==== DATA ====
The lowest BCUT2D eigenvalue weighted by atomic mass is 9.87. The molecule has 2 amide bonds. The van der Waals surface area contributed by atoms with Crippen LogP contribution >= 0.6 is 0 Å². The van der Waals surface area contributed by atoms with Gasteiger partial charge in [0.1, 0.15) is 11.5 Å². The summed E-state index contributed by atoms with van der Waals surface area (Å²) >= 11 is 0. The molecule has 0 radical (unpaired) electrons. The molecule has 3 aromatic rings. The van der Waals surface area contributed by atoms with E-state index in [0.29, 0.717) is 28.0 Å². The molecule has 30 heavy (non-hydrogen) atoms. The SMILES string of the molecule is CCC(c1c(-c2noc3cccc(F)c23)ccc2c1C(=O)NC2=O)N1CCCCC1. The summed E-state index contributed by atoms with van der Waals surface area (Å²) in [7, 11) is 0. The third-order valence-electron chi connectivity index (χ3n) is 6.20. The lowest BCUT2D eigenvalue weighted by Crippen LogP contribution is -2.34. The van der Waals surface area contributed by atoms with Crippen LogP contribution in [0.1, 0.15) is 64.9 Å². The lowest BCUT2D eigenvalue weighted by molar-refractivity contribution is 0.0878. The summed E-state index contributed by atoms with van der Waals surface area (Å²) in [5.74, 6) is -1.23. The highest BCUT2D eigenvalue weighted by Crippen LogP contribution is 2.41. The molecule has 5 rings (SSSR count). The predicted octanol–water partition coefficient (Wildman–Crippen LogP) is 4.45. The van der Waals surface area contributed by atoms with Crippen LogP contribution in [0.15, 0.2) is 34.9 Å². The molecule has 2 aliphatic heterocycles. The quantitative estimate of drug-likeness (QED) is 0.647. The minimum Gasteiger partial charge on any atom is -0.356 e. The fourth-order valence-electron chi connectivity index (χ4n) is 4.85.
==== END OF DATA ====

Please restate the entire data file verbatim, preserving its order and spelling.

The lowest BCUT2D eigenvalue weighted by atomic mass is 9.87. The molecule has 2 amide bonds. The van der Waals surface area contributed by atoms with Crippen LogP contribution >= 0.6 is 0 Å². The van der Waals surface area contributed by atoms with Gasteiger partial charge in [0.1, 0.15) is 11.5 Å². The summed E-state index contributed by atoms with van der Waals surface area (Å²) >= 11 is 0. The molecule has 0 radical (unpaired) electrons. The molecule has 3 aromatic rings. The van der Waals surface area contributed by atoms with E-state index in [0.29, 0.717) is 28.0 Å². The molecule has 30 heavy (non-hydrogen) atoms. The SMILES string of the molecule is CCC(c1c(-c2noc3cccc(F)c23)ccc2c1C(=O)NC2=O)N1CCCCC1. The summed E-state index contributed by atoms with van der Waals surface area (Å²) in [7, 11) is 0. The third-order valence-electron chi connectivity index (χ3n) is 6.20. The lowest BCUT2D eigenvalue weighted by Crippen LogP contribution is -2.34. The van der Waals surface area contributed by atoms with Crippen LogP contribution in [0.1, 0.15) is 64.9 Å². The lowest BCUT2D eigenvalue weighted by molar-refractivity contribution is 0.0878. The summed E-state index contributed by atoms with van der Waals surface area (Å²) in [5.74, 6) is -1.23. The highest BCUT2D eigenvalue weighted by Crippen LogP contribution is 2.41. The molecule has 5 rings (SSSR count). The predicted octanol–water partition coefficient (Wildman–Crippen LogP) is 4.45. The van der Waals surface area contributed by atoms with Crippen LogP contribution in [0.15, 0.2) is 34.9 Å². The molecule has 2 aliphatic heterocycles. The quantitative estimate of drug-likeness (QED) is 0.647. The minimum Gasteiger partial charge on any atom is -0.356 e. The fourth-order valence-electron chi connectivity index (χ4n) is 4.85.